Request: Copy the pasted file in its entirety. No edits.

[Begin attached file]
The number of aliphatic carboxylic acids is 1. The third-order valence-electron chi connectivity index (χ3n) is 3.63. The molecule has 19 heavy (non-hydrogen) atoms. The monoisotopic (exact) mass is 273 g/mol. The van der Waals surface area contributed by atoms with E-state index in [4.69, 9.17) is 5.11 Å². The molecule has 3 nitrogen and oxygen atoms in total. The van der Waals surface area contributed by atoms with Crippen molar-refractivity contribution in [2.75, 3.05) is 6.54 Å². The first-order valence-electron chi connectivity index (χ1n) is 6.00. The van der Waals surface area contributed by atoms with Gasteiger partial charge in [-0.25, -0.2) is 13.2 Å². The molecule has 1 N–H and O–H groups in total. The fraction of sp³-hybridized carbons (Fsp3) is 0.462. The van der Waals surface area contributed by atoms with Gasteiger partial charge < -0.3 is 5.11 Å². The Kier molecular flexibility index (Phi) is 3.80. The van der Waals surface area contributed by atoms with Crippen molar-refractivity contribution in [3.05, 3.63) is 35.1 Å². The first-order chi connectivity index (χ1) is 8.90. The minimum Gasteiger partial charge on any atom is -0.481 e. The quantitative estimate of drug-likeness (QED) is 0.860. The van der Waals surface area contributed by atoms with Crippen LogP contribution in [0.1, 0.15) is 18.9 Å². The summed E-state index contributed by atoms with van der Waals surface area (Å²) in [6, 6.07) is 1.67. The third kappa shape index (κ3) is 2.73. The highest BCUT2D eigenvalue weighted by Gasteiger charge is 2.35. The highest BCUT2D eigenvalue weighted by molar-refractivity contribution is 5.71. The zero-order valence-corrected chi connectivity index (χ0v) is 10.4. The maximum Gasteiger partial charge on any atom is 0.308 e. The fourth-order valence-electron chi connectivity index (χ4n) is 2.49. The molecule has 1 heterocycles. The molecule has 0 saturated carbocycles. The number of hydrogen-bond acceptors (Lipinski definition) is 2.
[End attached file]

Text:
The number of aliphatic carboxylic acids is 1. The third-order valence-electron chi connectivity index (χ3n) is 3.63. The molecule has 19 heavy (non-hydrogen) atoms. The monoisotopic (exact) mass is 273 g/mol. The van der Waals surface area contributed by atoms with E-state index in [4.69, 9.17) is 5.11 Å². The molecule has 3 nitrogen and oxygen atoms in total. The van der Waals surface area contributed by atoms with Crippen molar-refractivity contribution in [2.75, 3.05) is 6.54 Å². The first-order valence-electron chi connectivity index (χ1n) is 6.00. The van der Waals surface area contributed by atoms with Gasteiger partial charge in [-0.25, -0.2) is 13.2 Å². The molecule has 1 N–H and O–H groups in total. The fraction of sp³-hybridized carbons (Fsp3) is 0.462. The van der Waals surface area contributed by atoms with Gasteiger partial charge < -0.3 is 5.11 Å². The Kier molecular flexibility index (Phi) is 3.80. The van der Waals surface area contributed by atoms with Crippen molar-refractivity contribution in [3.05, 3.63) is 35.1 Å². The first-order chi connectivity index (χ1) is 8.90. The minimum Gasteiger partial charge on any atom is -0.481 e. The quantitative estimate of drug-likeness (QED) is 0.860. The van der Waals surface area contributed by atoms with Crippen LogP contribution in [0.1, 0.15) is 18.9 Å². The summed E-state index contributed by atoms with van der Waals surface area (Å²) in [6, 6.07) is 1.67. The third kappa shape index (κ3) is 2.73. The highest BCUT2D eigenvalue weighted by Gasteiger charge is 2.35. The highest BCUT2D eigenvalue weighted by molar-refractivity contribution is 5.71. The zero-order valence-corrected chi connectivity index (χ0v) is 10.4. The maximum Gasteiger partial charge on any atom is 0.308 e. The fourth-order valence-electron chi connectivity index (χ4n) is 2.49. The molecule has 1 heterocycles. The molecule has 0 saturated carbocycles. The number of hydrogen-bond acceptors (Lipinski definition) is 2.